Creative waste solutions
“ Whatever creativity is, it is in part a solution to a problem. ” — Brian W. Aldiss
Like to problem-solve? How about 254 million tons of municipal solid waste? That’s the amount we Americans generate in a year — close to five pounds per person per day!
It’s impossible to imagine what that much waste even looks like, but people everywhere are imagining creative ways to reduce and transform it. From new ideas shared at public events like the recent PCC-sponsored Seattle Green Festival, to new uses for leftovers in our own kitchens, inspired waste problem-solving abounds.
Trash to treasures
Many examples of garbage creatively made into useful, attractive items by Northwest entrepreneurs were on display throughout the Green Festival, including:
- Journals made from obsolete floppy disks, greenwisdom.biz
- Reclaimed broken art glass jewelry, recycledloot.com
Bellingham, Wash. artist Kuros Zahedi — who is creating a work of art that incorporates a year’s worth of one man’s garbage to debut at Bumbershoot in Seattle this September — was at the festival, talking about his unique solution to everyday trash. Visit greenfestivals.org for more about local people and companies creatively solving the problem of waste.
Better the next day
The New York Times reported last year that in our country an estimated 27 percent of food available for consumption — about one pound per person daily — is wasted. The blame is shared by restaurants, food stores and consumers who throw out edible food because of cosmetic blemishes or spoilage, or maybe because they haven’t a clue what to do with leftovers.
PCC has partnered with non-profits and community organizations, such as Community Resource Network, for many years to extend the life of good food that, because of pull-date restrictions, can’t be sold but is still completely safe for human or animal consumption. And thanks to new residential solid waste collection services from Seattle Public Utilities, all food waste (including meat, dairy, fish and bones) generated by many PCC shoppers can go into their food and yard waste carts weekly, destined for a second life as compost and mulch for local parks and gardens.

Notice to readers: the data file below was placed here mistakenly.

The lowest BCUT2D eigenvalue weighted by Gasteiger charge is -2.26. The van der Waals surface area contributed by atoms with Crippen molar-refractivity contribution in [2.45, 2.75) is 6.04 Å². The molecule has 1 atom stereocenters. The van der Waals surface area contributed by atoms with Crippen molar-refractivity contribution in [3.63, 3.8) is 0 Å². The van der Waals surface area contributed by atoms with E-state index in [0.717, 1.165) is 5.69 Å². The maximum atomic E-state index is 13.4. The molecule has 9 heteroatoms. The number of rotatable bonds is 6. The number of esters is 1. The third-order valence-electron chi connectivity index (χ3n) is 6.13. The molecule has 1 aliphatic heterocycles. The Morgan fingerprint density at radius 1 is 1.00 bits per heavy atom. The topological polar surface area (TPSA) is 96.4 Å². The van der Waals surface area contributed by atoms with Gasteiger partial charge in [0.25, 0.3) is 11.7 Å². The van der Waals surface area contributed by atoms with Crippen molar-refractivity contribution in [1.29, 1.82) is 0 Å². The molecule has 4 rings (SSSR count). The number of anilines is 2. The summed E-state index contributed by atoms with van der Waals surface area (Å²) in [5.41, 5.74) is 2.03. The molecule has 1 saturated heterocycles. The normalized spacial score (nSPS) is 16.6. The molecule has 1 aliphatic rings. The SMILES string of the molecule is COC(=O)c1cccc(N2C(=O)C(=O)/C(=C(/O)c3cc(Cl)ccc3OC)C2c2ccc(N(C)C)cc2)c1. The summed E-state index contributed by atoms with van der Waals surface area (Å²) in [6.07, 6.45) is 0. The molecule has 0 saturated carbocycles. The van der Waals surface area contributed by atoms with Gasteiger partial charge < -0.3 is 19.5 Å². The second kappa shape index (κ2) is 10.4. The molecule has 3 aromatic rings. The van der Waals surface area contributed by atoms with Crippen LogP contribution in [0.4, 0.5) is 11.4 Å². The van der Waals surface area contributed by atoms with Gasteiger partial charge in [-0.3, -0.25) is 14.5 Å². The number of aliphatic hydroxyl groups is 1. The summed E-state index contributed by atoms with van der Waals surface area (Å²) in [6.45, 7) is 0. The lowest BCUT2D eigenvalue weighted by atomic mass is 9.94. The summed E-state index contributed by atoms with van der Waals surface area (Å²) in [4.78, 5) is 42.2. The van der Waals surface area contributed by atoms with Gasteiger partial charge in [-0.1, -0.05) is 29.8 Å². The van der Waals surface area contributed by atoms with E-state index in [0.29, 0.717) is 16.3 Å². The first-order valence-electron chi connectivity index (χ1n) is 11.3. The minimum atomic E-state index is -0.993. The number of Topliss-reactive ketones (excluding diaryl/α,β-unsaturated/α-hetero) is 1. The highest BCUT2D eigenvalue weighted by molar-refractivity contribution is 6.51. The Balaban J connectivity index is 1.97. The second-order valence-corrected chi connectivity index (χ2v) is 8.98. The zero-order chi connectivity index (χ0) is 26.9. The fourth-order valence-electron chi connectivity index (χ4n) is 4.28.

And leftovers? If not ignored or forgotten and eventually doomed to resemble science experiments gone bad, there are infinite ways to get creative and make cooked once-eaten twice (or more) food so irresistible you wouldn’t dream of wasting it. With common leftovers such as cooked meat and vegetables from your refrigerator, and very little time, it’s easy to create delicious meals using PCC recipes.
Here are a few ideas to get you started:
Leftover cooked local asparagus can be incorporated into:
Leftover cooked grains are particularly easy to mix with dried fruit and seeds for an easy breakfast, tossed with grated raw vegetables such as carrots or cabbage for a quick salad, and just about any leftover meat or stew tastes great wrapped in a corn or whole-wheat tortilla.
Share your creativity
Creativity not only makes solutions to problems like waste more fun; it makes them possible. What are some of your ideas for reducing and transforming waste? Let us know and we’ll share them with our readers.